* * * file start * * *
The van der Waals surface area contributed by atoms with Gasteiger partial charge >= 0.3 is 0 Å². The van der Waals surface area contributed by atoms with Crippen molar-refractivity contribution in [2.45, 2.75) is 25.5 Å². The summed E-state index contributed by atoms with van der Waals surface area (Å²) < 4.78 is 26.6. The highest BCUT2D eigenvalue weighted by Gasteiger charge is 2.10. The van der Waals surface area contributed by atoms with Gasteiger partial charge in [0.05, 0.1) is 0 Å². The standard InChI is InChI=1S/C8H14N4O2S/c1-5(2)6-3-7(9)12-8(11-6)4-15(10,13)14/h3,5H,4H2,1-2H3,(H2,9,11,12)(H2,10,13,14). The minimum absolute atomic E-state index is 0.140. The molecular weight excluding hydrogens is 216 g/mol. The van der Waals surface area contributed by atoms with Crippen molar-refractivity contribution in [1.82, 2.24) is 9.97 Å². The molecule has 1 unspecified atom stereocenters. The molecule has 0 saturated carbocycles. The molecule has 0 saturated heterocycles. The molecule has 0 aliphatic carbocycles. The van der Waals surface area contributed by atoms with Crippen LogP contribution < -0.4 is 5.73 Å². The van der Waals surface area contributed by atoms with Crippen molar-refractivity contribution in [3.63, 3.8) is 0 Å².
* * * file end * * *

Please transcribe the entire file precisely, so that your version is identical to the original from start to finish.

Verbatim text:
The van der Waals surface area contributed by atoms with Gasteiger partial charge >= 0.3 is 0 Å². The van der Waals surface area contributed by atoms with Crippen molar-refractivity contribution in [2.45, 2.75) is 25.5 Å². The summed E-state index contributed by atoms with van der Waals surface area (Å²) < 4.78 is 26.6. The highest BCUT2D eigenvalue weighted by Gasteiger charge is 2.10. The van der Waals surface area contributed by atoms with Gasteiger partial charge in [0.05, 0.1) is 0 Å². The standard InChI is InChI=1S/C8H14N4O2S/c1-5(2)6-3-7(9)12-8(11-6)4-15(10,13)14/h3,5H,4H2,1-2H3,(H2,9,11,12)(H2,10,13,14). The minimum absolute atomic E-state index is 0.140. The molecular weight excluding hydrogens is 216 g/mol. The van der Waals surface area contributed by atoms with Crippen molar-refractivity contribution in [1.82, 2.24) is 9.97 Å². The molecule has 1 unspecified atom stereocenters. The molecule has 0 saturated carbocycles. The molecule has 0 saturated heterocycles. The molecule has 0 aliphatic carbocycles. The van der Waals surface area contributed by atoms with Crippen LogP contribution < -0.4 is 5.73 Å². The van der Waals surface area contributed by atoms with Crippen molar-refractivity contribution in [3.63, 3.8) is 0 Å².